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Developmental Psychology Exam 1
Terms in this set (20)
Multi-direction, multi-contextual, multi-cultural, multi-disciplinary, plastic
A rule that explains a set of facts or observations - formal or informal
Psychoanalytic Theory Freud
Psychosexual stages of development. Must navigate through stages with help of primary caregiver. Goal is successful balance in each stage. Sexual energy (libido) drives these stages. Unsuccessful resolution leads to fixation.
Psychoanalytic Theory Freud - Psychosexual Stages
ORAL: birth to 1 year - goal: developing trust, weaning; fixation: passivity, gullibility, smoking, overeating.
ANAL: 1 to 3 years - goal: developing, autonomy, toilet-training; fixation: orderliness, disorganization.
PHALLIC: 3 to 6 years - goal: sexual attraction, resolving Oedipus complex; fixation: sexual dysfunction or deviance, recklessness, vanity.
LATENCY: 6 to 12 years.
GENITAL: 12 years through adolescence - goal: sexual maturity; fixation: lack of sincere and mature sexual interest.
Psychosocial Theory: Erickson
Reasoning: Freud's theories too sexual. Expands on Freud's theory. Psychosocial stages: characterized by a crisis, requires more positive than negative experiences in stage, focuses further on adulthood as well.
trust vs. mistrust (birth to 1 year)
autonomy vs. shame and doubt (1 to 3 years)
initiative vs. guilt
industry vs. inferiority (6 to 12 years)
-adolescence and adulthood
identity vs. role confusion (12 to 18 years)
intimacy vs. isolation (18 to 30 years)
generativity vs. stagnation (30 years to late adulthood)
integrity vs. despair (late adulthood)
Focused on observable processes.
- classical conditioning: Pavlov and Watson. Pairing of a neutral stimulus with one that elicits a response, eventually the neutral stimulus on its own elicits a response.
- operant conditioning: Skinner. Takes classical conditioning to the next level by focusing on on behaviors instead of stimuli. Reinforcement vs. punishment.
- modeling/social learning: Bandura. Especially important in childhood. We learn more/best from people that we perceive to be similar to us.
Focuses on the thought we have about our experiences.
PIAGET'S STAGES OF DEVELOPMENT:
- our cognitive changes as we get older, because of this our methods of seeking knowledge also change.
-we seek cognitive equilibrium, where everything makes sense and fits into our knowledge of the world. Assimilation and accommodation.
SENSORIMOTOR STAGE: use of senses and motor abilities to understand world (birth to 2 years).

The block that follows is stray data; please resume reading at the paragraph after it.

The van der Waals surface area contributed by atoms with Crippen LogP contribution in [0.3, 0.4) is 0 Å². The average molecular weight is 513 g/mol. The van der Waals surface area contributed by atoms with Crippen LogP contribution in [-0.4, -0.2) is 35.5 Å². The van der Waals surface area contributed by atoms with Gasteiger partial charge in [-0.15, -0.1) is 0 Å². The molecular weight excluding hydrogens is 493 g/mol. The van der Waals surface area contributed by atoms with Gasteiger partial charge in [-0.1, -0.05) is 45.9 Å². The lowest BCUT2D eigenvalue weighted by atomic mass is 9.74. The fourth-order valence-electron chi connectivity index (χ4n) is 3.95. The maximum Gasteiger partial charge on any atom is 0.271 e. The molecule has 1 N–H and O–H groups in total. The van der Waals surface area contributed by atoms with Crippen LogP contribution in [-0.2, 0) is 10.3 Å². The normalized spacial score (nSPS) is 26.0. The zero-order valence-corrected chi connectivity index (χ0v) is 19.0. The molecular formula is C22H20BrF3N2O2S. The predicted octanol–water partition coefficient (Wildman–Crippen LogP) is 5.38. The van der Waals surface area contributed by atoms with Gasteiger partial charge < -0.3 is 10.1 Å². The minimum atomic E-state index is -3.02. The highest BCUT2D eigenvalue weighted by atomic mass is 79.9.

PREOPERATIONAL: symbolic understanding, but egocentric (2 to 6 years).
CONCRETE OPERATIONAL: (6 to 11 years).
FORMAL OPERATIONAL: abstract reasoning and analysis (12 years through adulthood).
Information Processing Theory
Expands on Piaget. We are like computers and we simply become more efficient at processing information throughout time.
Hardware: brain, memory system, general anatomy.
Software: the processes we use to understand information.
Sociocultural Theory: Vygotsky
Social interactions and culture are key to development.
Culture -> what we learn.
Social interation -> how we learn it.
Children are apprentices in learning how to think and behave.
Humanistic Theory: Maslow and Rogers
Humans all strive towards self-actualization. Focus on how we become the best we can be.
Maslow: pyramid of needs
Rogers: unconditional positive regard (nicest guy ever)
Biological Theories: Behavioral Genetics
The study of how genes influence our behavior. Our development influenced by our family history.
Develop based on what has been evolutionary advantageous in the past. Applies to biology and social behaviors - ex. selfishness vs. helping behavior.
Studies the extent to which given traits are inherited. Complex, since most traits are "polygenetic"- due to a combination of a variety of genes. Also complex due to epigenetic factors.
In the human cell, threadlike structures that come in 23 pairs, one member of each pair originating from each parent, and that contain the remarkable substance DNA.
Genotype and Phenotype
A Genotype is a set of alleles that an individual has for a character. A Phenotype is the physical appearance of a character.
Homozygous alleles - carried when both parents contribute the same allele for a particular gene. Heterozygous alleles - carried when parents contribute different alleles for a particular gene.
Dominate vs. recessive.
Prenatal Development Stages
Germinal Period (zygote, weeks 1-2)
Embryonic Period (embryo, weeks 3-8)
Fetal Period (fetus, week 9-birth)
Healthy Newborn Functioning
Functioning in areas of color, heartbeat, reflexes, muscle tone, respiration.
Babies should score at least a 7 at five.
Should be about 5.5 lbs.
Otherwise, likely they have later development.
The sadness and inadequacy felt by some new mothers in the days and weeks after giving birth
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